CBT Effective for Insomnia Comorbid With Psychiatric Disorders
the Psychiatry Advisor take:
Cognitive-behavioral therapy (CBT) is an effective, non-pharmacologic treatment for insomnia in patients who also have co-morbid mental illness.
Jason C. Ong, PhD, of Rush University Medical Center in Chicago, and colleagues conducted a meta-analysis that included 37 studies incorporating data from 2,189 subjects. Their goal was to measure the effectiveness of CBT for insomnia in patients with psychiatric conditions, such as alcohol abuse, depression and post-traumatic stress disorder, as well as some medical conditions, including chronic pain, cancer and fibromyalgia.
Twice the percentage of patients who received CBT for insomnia were in remission, compared to patients in a control group, the researchers reported in the journal JAMA Internal Medicine. In addition, the participants who also had psychiatric disorders saw greater symptom improvement in those conditions compared to the patients who had comorbid medical illnesses.
"These findings provide empirical support for the recommendation of using CBT-I (cognitive behavioral therapy for insomnia) as the treatment of choice for co-morbid insomnia disorder,” the researchers concluded.
In an commentary to the study, Michael A. Grandner, PhD, MTR., and Michael L. Perlis, PhD, of the University of Pennsylvania, Philadelphia, wrote: “Further research is needed to better understand (1) treatment response with CBT-I in comorbid insomnia; (2) what components of CBT-I work best for co-morbid insomnia; (3) to what extent CBT-I has effects on severity of and tolerance for non-insomnia symptoms; (4) the role of insomnia treatment in other chronic health conditions, such as obesity and cardiometabolic disease; and (5) the role of insomnia as an important indicator of health and functioning.”
Patients with mental illness who received CBT for insomnia saw symptom improvements in both insomnia and their psychiatric condition.
Cognitive-behavioral therapy is a widely used nonpharmacologic treatment for insomnia disorders and an analysis of the medical literature suggests it also can work for patients whose insomnia is coupled with psychiatric and medical conditions, according to an article published online by JAMA Internal Medicine.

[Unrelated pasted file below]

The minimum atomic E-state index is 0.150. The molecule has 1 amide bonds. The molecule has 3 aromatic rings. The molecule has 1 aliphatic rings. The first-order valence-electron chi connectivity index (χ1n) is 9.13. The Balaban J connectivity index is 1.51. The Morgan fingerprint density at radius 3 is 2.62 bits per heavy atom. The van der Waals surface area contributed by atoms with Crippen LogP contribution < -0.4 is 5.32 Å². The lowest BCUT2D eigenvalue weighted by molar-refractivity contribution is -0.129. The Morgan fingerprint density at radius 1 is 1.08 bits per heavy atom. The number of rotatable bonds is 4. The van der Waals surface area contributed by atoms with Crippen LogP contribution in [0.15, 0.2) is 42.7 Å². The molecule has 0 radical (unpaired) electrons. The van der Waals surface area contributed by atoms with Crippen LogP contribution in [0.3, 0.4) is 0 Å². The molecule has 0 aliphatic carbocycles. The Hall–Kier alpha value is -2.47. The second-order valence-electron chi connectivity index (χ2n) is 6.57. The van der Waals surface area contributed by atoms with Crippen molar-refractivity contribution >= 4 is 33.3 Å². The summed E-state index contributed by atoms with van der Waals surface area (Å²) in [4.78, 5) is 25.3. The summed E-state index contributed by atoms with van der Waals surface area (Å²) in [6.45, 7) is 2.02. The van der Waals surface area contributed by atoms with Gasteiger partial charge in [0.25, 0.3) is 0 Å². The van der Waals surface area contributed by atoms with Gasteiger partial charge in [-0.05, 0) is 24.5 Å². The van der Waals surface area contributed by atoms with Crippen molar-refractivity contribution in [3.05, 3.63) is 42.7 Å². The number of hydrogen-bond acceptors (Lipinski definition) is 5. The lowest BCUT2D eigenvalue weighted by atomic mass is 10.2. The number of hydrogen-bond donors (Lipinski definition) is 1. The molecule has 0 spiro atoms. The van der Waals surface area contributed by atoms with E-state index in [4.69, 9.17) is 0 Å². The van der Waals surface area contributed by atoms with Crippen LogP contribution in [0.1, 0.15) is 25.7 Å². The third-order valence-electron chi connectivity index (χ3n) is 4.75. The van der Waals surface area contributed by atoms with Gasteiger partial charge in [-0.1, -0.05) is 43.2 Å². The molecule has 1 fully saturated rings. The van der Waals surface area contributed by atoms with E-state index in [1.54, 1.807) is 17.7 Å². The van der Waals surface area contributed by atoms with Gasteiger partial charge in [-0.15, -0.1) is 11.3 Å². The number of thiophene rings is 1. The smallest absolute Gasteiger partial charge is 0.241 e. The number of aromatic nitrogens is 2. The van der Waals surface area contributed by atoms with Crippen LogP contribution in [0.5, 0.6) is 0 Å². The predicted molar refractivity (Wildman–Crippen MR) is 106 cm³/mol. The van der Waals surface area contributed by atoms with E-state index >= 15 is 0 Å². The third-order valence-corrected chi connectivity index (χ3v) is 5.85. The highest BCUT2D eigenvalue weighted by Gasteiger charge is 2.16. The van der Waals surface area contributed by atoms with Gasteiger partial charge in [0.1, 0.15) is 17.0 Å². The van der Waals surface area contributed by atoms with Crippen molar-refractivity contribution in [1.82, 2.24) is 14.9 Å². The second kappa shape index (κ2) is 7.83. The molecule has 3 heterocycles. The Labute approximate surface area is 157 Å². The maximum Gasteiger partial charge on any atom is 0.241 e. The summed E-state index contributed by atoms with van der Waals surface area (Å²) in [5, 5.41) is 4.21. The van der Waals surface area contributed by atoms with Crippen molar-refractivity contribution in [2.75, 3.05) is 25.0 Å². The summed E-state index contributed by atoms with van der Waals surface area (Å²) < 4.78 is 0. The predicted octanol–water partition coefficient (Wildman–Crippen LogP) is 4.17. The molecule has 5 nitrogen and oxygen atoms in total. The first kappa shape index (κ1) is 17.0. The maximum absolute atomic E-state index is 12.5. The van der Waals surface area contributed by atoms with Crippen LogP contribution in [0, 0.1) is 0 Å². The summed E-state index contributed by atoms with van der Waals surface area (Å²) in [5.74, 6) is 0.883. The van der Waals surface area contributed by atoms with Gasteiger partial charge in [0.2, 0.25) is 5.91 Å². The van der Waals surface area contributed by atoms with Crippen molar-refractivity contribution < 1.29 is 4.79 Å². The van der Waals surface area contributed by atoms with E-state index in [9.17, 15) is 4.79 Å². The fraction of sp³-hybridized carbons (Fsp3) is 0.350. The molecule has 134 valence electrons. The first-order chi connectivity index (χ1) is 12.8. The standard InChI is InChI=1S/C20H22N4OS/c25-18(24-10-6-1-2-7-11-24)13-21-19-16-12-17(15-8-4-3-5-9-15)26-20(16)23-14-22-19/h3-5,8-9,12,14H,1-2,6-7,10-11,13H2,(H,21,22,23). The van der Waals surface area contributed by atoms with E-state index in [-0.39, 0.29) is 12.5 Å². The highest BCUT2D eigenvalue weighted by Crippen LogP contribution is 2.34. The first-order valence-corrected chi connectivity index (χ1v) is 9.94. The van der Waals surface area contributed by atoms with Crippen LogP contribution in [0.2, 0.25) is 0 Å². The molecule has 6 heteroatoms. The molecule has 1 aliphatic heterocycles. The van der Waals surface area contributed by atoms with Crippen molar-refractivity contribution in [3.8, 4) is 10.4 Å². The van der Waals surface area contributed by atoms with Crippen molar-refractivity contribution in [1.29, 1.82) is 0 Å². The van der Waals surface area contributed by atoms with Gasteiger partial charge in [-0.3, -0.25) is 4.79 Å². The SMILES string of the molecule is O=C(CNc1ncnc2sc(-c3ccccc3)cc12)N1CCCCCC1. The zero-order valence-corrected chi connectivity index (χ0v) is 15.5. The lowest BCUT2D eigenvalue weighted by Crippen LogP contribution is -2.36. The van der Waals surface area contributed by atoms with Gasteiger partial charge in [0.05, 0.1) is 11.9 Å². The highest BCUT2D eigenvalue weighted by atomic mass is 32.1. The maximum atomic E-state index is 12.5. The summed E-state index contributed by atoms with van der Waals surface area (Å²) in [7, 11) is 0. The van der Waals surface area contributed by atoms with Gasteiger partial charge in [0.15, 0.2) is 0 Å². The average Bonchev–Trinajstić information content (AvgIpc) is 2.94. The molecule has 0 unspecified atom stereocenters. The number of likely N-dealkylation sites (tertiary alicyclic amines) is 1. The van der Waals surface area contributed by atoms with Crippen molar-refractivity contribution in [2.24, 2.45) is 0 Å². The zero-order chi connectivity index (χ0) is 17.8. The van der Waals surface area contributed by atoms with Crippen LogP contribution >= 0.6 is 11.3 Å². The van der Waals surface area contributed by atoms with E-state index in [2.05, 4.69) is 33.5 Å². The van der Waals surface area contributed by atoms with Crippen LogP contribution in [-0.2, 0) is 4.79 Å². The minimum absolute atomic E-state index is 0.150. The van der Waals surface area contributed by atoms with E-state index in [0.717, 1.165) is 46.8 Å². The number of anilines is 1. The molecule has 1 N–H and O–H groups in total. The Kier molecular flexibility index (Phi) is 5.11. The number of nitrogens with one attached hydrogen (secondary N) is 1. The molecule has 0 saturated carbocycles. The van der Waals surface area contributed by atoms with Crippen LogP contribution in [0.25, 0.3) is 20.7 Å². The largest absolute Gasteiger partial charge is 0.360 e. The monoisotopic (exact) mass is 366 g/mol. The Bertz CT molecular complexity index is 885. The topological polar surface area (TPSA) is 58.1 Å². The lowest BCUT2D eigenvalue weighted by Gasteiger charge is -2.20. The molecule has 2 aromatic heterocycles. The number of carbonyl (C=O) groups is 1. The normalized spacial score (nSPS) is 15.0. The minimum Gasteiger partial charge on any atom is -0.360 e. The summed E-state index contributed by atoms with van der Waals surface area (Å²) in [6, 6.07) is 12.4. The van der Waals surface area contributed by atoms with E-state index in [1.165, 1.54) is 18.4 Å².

Previous meta-analyses have suggested that cognitive behavioral therapy for insomnia can improve sleep, although many of these studies excluded individuals with co-existing psychiatric and medical conditions.
Jason C. Ong, Ph.D., of Rush University Medical Center, Chicago, and coauthors reviewed medical literature to examine the efficacy of cognitive behavioral therapy for insomnia in patients with psychiatric conditions (including alcohol dependence, depression and post-traumatic stress disorder) and/or medical conditions (including chronic pain, cancer and fibromyalgia). The authors included 37 studies with data from 2,189 participants in their final analysis.
Sign Up for Free e-newsletters
Psychiatry Advisor Articles
- Childhood-Onset Bipolar Disorder Associated With Impaired Family Functioning
- Valproate Use in Women Who Could Become Pregnant: The Argument for Informed Consent
- Sertraline Effective for Treating Depression in Vascular Cognitive Impairment
- Hospitalization Rates in Schizophrenia—Lurasidone vs Quetiapine
- Ketamine-Induced Dissociative Symptoms Predict Antidepressant Response
- Video Games and Exercise as Alternative Therapies for ADHD
- How Parents Can Enhance Autism Treatment: Use of Intervention Strategies at Home
- Electroconvulsive Therapy Effective in Children With Autism
- Comorbid Autism Spectrum Disorder and OCD: Challenges in Diagnosis and Treatment
- The Cutting Edge of Schizophrenia Research: VR as Treatment for Psychosis
- Language Used in Medical Record Can Affect Patient Care
- Family History of Psychiatric Disorders an Important Predictor of Postpartum Psychiatric Illness
- Increased Risk for Type 2 Diabetes in Adolescents, Young Adults With ADHD
- Worse Cognitive Outcomes Associated With CMV Antibodies Following ART for HIV
- Consensus Statement: Managing Bipolar Disorder During and After Pregnancy